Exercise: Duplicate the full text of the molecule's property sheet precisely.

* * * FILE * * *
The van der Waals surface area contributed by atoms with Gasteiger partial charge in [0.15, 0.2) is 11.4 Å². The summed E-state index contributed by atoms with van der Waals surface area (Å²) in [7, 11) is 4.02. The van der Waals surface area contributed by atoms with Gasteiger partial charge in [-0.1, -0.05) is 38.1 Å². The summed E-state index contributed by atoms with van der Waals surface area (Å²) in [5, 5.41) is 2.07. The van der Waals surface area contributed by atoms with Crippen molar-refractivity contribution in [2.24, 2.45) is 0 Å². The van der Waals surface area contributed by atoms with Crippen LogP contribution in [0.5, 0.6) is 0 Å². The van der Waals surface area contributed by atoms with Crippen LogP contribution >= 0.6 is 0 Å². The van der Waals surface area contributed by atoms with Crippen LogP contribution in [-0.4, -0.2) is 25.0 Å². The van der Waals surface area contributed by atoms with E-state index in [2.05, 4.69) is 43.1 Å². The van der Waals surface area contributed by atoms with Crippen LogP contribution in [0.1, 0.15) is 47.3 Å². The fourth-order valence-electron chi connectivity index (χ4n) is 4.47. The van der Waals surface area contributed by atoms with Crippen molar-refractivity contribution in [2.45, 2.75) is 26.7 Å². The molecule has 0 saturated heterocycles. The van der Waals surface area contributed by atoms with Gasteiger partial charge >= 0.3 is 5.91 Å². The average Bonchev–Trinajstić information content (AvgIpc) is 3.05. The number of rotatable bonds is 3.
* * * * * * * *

The van der Waals surface area contributed by atoms with Gasteiger partial charge in [0.15, 0.2) is 11.4 Å². The summed E-state index contributed by atoms with van der Waals surface area (Å²) in [7, 11) is 4.02. The van der Waals surface area contributed by atoms with Gasteiger partial charge in [-0.1, -0.05) is 38.1 Å². The summed E-state index contributed by atoms with van der Waals surface area (Å²) in [5, 5.41) is 2.07. The van der Waals surface area contributed by atoms with Crippen molar-refractivity contribution in [2.24, 2.45) is 0 Å². The van der Waals surface area contributed by atoms with Crippen LogP contribution in [0.5, 0.6) is 0 Å². The van der Waals surface area contributed by atoms with Crippen LogP contribution >= 0.6 is 0 Å². The van der Waals surface area contributed by atoms with Crippen LogP contribution in [-0.4, -0.2) is 25.0 Å². The van der Waals surface area contributed by atoms with E-state index in [2.05, 4.69) is 43.1 Å². The van der Waals surface area contributed by atoms with Crippen LogP contribution in [0.1, 0.15) is 47.3 Å². The fourth-order valence-electron chi connectivity index (χ4n) is 4.47. The van der Waals surface area contributed by atoms with Crippen molar-refractivity contribution in [2.45, 2.75) is 26.7 Å². The molecule has 0 saturated heterocycles. The van der Waals surface area contributed by atoms with Gasteiger partial charge >= 0.3 is 5.91 Å². The average Bonchev–Trinajstić information content (AvgIpc) is 3.05. The number of rotatable bonds is 3.